Ex-Boeing Engineer Sentenced for Economic Espionage


A former employee of Boeing has been convicted of economic espionage and sentenced to more than 15 years in prison.

The Chinese-born man, Dongfan “Greg” Chung, was the first person to be tried in the United States on charges of economic espionage. According to prosecutors, Chung began spying in the 1970s and continued to amass sensitive documents about a booster rocket fueling system. Despite the fact that Boeing employees were ordered to lock the documents up at the conclusion of each workday, Chung took them home and stacked them throughout his house. In all, the former engineer had a total of 300,000 pages of sensitive material, concerning aerospace and defense technologies.

Chung, 74, is believed to have passed some of this information to China, although it is not clear how much knowledge he may have provided to his native country. Chung became a nationalized U.S. citizen in the 1970s, shortly before beginning his employ with Rockwell International, which later purchased Boeing.

Chung worked first for Rockwell and then for Boeing as a stress analyst, and he had a high level of clearance. After the FBI began investigating him, in 2006, he was fired from his position as a consultant at Boeing.

According to court documents, FBI agents found information in Chung’s house about a $16 million fueling system for the Delta IV booster rocket, which helps launch manned space vehicles, as well as documents about the technology for an antenna which would be used on the space shuttle.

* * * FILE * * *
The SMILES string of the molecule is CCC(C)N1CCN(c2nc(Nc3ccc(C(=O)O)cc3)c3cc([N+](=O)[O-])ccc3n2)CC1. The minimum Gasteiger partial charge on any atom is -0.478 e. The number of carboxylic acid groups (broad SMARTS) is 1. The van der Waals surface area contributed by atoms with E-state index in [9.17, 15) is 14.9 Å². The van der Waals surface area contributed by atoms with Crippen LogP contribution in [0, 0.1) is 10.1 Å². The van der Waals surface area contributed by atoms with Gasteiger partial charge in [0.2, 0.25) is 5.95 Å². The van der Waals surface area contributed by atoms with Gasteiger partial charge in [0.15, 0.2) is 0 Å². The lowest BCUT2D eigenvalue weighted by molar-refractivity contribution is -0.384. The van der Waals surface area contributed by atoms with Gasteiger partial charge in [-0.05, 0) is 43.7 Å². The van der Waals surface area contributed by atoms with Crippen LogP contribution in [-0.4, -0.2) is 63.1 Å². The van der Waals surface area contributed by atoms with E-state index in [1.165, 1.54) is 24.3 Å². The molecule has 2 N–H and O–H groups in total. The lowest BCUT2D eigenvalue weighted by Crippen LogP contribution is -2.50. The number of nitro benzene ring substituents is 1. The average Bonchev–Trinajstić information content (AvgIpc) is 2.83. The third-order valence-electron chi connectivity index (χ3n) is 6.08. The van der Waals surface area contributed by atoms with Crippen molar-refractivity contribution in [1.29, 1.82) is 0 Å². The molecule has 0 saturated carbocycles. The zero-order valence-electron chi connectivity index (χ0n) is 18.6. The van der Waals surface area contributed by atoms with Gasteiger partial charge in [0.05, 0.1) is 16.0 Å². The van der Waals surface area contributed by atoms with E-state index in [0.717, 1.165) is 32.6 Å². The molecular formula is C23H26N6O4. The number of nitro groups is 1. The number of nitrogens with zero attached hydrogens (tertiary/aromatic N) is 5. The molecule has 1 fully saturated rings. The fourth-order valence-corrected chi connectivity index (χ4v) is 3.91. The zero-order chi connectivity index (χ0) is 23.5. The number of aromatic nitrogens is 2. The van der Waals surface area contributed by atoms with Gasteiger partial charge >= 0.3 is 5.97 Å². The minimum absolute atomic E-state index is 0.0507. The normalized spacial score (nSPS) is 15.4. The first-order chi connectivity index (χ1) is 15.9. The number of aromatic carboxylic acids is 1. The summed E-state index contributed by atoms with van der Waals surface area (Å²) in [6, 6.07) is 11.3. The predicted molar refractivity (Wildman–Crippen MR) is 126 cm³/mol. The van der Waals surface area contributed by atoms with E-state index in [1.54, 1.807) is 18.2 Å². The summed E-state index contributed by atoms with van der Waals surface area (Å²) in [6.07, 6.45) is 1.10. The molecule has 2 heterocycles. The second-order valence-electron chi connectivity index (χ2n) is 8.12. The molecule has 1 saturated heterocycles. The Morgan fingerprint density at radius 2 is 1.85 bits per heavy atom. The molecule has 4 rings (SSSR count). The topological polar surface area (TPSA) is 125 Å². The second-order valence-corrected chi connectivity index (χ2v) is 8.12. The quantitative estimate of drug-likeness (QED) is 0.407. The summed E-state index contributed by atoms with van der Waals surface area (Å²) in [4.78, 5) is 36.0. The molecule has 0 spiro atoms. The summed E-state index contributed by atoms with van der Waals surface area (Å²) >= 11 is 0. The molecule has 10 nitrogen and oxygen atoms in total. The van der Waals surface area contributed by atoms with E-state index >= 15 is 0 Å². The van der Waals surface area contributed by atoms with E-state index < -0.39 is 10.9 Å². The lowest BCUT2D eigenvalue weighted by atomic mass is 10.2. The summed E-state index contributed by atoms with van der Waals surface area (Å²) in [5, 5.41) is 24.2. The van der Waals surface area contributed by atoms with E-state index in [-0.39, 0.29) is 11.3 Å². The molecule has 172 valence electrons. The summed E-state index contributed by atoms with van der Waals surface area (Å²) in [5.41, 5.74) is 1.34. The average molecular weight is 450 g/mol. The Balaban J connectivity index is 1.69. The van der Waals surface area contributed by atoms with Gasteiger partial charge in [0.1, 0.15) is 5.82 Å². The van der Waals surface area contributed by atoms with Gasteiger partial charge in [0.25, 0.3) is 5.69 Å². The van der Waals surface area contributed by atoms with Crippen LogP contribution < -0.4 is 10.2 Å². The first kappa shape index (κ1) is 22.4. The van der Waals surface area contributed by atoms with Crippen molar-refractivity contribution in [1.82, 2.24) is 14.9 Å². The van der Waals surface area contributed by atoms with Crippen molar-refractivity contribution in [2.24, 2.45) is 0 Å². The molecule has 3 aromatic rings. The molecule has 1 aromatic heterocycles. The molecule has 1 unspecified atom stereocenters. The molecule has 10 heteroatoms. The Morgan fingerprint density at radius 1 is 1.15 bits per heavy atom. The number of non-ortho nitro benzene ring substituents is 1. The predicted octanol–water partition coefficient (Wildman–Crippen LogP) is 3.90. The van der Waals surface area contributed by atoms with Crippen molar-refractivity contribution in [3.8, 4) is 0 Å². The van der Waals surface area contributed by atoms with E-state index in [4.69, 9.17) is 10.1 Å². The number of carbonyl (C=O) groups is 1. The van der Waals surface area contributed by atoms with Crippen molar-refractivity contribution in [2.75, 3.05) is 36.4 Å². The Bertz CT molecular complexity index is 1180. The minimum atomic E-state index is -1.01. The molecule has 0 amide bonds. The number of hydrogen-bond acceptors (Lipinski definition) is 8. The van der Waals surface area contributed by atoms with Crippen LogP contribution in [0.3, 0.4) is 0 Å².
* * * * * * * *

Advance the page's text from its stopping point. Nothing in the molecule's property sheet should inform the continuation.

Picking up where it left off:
China is in the process of developing a space laboratory and a larger, permanent space station. The Chinese government has used docking technologies imported from Russia, so that their spacecraft will be compatible with the International Space Station.

Chung, whose defense in the non-jury trial included the assertion that he was merely a “pack rat,” did admit to violating Boeing policy by bringing home the sensitive documents, but also claimed that he had not broken any laws. Prosecutors had requested a 20-year sentence—meant in part to send a strong message to other spies—but the judge in the case, U.S. District Judge Cormac J. Carney, cited Chung’s poor health and advanced age as he meted out the lesser sentence of 15 years and eight months.

Chung had been convicted in July 2009 on six counts of economic espionage and other federal charges. His activities first came to the attention of investigators who were looking into another suspected Chinese spy, Chi Mak, who was later convicted of conspiracy to export U.S. defense technology to China and sentenced to 24 years in prison.


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